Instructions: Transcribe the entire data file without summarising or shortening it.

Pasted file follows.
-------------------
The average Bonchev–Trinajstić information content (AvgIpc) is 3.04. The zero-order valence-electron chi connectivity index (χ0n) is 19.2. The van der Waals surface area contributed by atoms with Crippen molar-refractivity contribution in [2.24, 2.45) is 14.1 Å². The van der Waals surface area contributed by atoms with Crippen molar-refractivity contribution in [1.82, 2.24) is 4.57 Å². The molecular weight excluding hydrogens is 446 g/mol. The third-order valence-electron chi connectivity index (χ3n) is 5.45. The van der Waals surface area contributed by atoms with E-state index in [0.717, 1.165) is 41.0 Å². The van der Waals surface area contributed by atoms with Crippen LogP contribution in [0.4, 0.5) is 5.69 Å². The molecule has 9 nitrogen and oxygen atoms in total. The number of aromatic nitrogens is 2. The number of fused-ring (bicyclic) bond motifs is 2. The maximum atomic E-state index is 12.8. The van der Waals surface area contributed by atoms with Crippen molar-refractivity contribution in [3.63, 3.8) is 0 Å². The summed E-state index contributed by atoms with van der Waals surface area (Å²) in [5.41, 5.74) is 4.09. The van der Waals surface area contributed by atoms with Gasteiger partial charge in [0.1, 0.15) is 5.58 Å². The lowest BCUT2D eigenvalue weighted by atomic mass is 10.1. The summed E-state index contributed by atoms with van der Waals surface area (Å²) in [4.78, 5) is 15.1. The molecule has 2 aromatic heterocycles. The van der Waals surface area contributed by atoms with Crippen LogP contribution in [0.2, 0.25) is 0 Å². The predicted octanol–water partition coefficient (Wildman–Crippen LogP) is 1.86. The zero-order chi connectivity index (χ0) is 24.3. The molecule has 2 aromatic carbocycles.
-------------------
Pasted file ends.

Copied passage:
The average Bonchev–Trinajstić information content (AvgIpc) is 3.04. The zero-order valence-electron chi connectivity index (χ0n) is 19.2. The van der Waals surface area contributed by atoms with Crippen molar-refractivity contribution in [2.24, 2.45) is 14.1 Å². The van der Waals surface area contributed by atoms with Crippen molar-refractivity contribution in [1.82, 2.24) is 4.57 Å². The molecular weight excluding hydrogens is 446 g/mol. The third-order valence-electron chi connectivity index (χ3n) is 5.45. The van der Waals surface area contributed by atoms with E-state index in [0.717, 1.165) is 41.0 Å². The van der Waals surface area contributed by atoms with Crippen LogP contribution in [0.4, 0.5) is 5.69 Å². The molecule has 9 nitrogen and oxygen atoms in total. The number of aromatic nitrogens is 2. The number of fused-ring (bicyclic) bond motifs is 2. The maximum atomic E-state index is 12.8. The van der Waals surface area contributed by atoms with Crippen molar-refractivity contribution in [3.63, 3.8) is 0 Å². The summed E-state index contributed by atoms with van der Waals surface area (Å²) in [5.41, 5.74) is 4.09. The van der Waals surface area contributed by atoms with Gasteiger partial charge in [0.1, 0.15) is 5.58 Å². The lowest BCUT2D eigenvalue weighted by atomic mass is 10.1. The summed E-state index contributed by atoms with van der Waals surface area (Å²) in [4.78, 5) is 15.1. The molecule has 2 aromatic heterocycles. The van der Waals surface area contributed by atoms with Crippen LogP contribution in [0.2, 0.25) is 0 Å². The predicted octanol–water partition coefficient (Wildman–Crippen LogP) is 1.86. The zero-order chi connectivity index (χ0) is 24.3. The molecule has 2 aromatic carbocycles.